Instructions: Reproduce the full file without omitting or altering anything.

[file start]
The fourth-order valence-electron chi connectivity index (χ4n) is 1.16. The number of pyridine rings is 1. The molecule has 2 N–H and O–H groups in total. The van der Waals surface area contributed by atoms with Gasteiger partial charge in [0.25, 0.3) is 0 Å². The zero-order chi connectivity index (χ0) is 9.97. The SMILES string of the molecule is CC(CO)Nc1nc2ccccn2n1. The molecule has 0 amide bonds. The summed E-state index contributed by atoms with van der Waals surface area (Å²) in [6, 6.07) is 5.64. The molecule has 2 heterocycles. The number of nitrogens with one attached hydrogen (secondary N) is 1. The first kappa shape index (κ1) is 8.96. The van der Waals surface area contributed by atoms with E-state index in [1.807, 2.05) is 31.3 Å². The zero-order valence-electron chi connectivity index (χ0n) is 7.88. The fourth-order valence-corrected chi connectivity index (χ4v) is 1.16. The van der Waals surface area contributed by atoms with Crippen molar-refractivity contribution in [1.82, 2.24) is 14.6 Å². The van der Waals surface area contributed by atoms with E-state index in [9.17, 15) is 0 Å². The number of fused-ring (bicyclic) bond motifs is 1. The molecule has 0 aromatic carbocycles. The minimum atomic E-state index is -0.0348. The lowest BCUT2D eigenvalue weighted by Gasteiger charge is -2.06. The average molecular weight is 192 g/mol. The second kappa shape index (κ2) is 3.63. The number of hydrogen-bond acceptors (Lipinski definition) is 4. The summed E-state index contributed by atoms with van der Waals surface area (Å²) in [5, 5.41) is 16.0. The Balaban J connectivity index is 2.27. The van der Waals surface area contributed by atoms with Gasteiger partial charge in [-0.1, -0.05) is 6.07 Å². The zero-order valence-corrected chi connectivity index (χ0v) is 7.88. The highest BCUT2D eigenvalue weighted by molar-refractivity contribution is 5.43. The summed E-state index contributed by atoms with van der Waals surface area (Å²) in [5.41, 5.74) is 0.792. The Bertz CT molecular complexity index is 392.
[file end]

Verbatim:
The fourth-order valence-electron chi connectivity index (χ4n) is 1.16. The number of pyridine rings is 1. The molecule has 2 N–H and O–H groups in total. The van der Waals surface area contributed by atoms with Gasteiger partial charge in [0.25, 0.3) is 0 Å². The zero-order chi connectivity index (χ0) is 9.97. The SMILES string of the molecule is CC(CO)Nc1nc2ccccn2n1. The molecule has 0 amide bonds. The summed E-state index contributed by atoms with van der Waals surface area (Å²) in [6, 6.07) is 5.64. The molecule has 2 heterocycles. The number of nitrogens with one attached hydrogen (secondary N) is 1. The first kappa shape index (κ1) is 8.96. The van der Waals surface area contributed by atoms with E-state index in [1.807, 2.05) is 31.3 Å². The zero-order valence-electron chi connectivity index (χ0n) is 7.88. The fourth-order valence-corrected chi connectivity index (χ4v) is 1.16. The van der Waals surface area contributed by atoms with Crippen molar-refractivity contribution in [1.82, 2.24) is 14.6 Å². The van der Waals surface area contributed by atoms with E-state index in [9.17, 15) is 0 Å². The number of fused-ring (bicyclic) bond motifs is 1. The molecule has 0 aromatic carbocycles. The minimum atomic E-state index is -0.0348. The lowest BCUT2D eigenvalue weighted by Gasteiger charge is -2.06. The average molecular weight is 192 g/mol. The second kappa shape index (κ2) is 3.63. The number of hydrogen-bond acceptors (Lipinski definition) is 4. The summed E-state index contributed by atoms with van der Waals surface area (Å²) in [5, 5.41) is 16.0. The Balaban J connectivity index is 2.27. The van der Waals surface area contributed by atoms with Gasteiger partial charge in [-0.1, -0.05) is 6.07 Å². The zero-order valence-corrected chi connectivity index (χ0v) is 7.88. The highest BCUT2D eigenvalue weighted by molar-refractivity contribution is 5.43. The summed E-state index contributed by atoms with van der Waals surface area (Å²) in [5.41, 5.74) is 0.792. The Bertz CT molecular complexity index is 392.